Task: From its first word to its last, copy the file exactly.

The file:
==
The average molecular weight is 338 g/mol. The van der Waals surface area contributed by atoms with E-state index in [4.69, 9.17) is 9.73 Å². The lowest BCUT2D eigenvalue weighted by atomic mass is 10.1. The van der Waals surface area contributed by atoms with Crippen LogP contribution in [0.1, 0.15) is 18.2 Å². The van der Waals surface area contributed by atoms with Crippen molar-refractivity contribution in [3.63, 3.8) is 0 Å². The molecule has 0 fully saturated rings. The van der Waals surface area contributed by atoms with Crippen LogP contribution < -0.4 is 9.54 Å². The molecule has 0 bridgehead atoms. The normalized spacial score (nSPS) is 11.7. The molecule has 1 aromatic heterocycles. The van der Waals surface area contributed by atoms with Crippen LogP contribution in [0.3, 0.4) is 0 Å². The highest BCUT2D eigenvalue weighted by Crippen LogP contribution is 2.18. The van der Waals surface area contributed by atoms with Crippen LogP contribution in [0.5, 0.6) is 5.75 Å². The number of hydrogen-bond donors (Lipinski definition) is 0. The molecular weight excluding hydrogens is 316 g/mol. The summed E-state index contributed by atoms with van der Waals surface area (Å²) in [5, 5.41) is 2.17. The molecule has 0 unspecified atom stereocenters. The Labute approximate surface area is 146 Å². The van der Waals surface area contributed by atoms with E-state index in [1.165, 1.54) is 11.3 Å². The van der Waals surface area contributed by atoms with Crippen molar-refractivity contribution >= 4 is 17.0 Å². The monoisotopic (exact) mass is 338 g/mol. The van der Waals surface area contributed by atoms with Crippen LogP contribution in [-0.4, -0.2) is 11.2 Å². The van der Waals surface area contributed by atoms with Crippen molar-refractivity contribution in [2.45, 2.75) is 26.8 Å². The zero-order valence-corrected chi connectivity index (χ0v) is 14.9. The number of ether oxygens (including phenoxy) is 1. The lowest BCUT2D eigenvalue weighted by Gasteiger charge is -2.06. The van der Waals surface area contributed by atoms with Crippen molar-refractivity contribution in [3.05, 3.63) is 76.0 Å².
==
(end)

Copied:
The average molecular weight is 338 g/mol. The van der Waals surface area contributed by atoms with E-state index in [4.69, 9.17) is 9.73 Å². The lowest BCUT2D eigenvalue weighted by atomic mass is 10.1. The van der Waals surface area contributed by atoms with Crippen LogP contribution in [0.1, 0.15) is 18.2 Å². The van der Waals surface area contributed by atoms with Crippen molar-refractivity contribution in [3.63, 3.8) is 0 Å². The molecule has 0 fully saturated rings. The van der Waals surface area contributed by atoms with Crippen LogP contribution < -0.4 is 9.54 Å². The molecule has 0 bridgehead atoms. The normalized spacial score (nSPS) is 11.7. The molecule has 1 aromatic heterocycles. The van der Waals surface area contributed by atoms with Crippen LogP contribution in [0.3, 0.4) is 0 Å². The highest BCUT2D eigenvalue weighted by Crippen LogP contribution is 2.18. The van der Waals surface area contributed by atoms with Crippen LogP contribution in [0.5, 0.6) is 5.75 Å². The number of hydrogen-bond donors (Lipinski definition) is 0. The molecular weight excluding hydrogens is 316 g/mol. The summed E-state index contributed by atoms with van der Waals surface area (Å²) in [5, 5.41) is 2.17. The molecule has 0 unspecified atom stereocenters. The Labute approximate surface area is 146 Å². The van der Waals surface area contributed by atoms with E-state index in [1.165, 1.54) is 11.3 Å². The van der Waals surface area contributed by atoms with Crippen molar-refractivity contribution >= 4 is 17.0 Å². The monoisotopic (exact) mass is 338 g/mol. The van der Waals surface area contributed by atoms with Crippen LogP contribution in [-0.4, -0.2) is 11.2 Å². The van der Waals surface area contributed by atoms with Crippen molar-refractivity contribution in [2.45, 2.75) is 26.8 Å². The zero-order valence-corrected chi connectivity index (χ0v) is 14.9. The number of ether oxygens (including phenoxy) is 1. The lowest BCUT2D eigenvalue weighted by Gasteiger charge is -2.06. The van der Waals surface area contributed by atoms with Crippen molar-refractivity contribution in [3.05, 3.63) is 76.0 Å².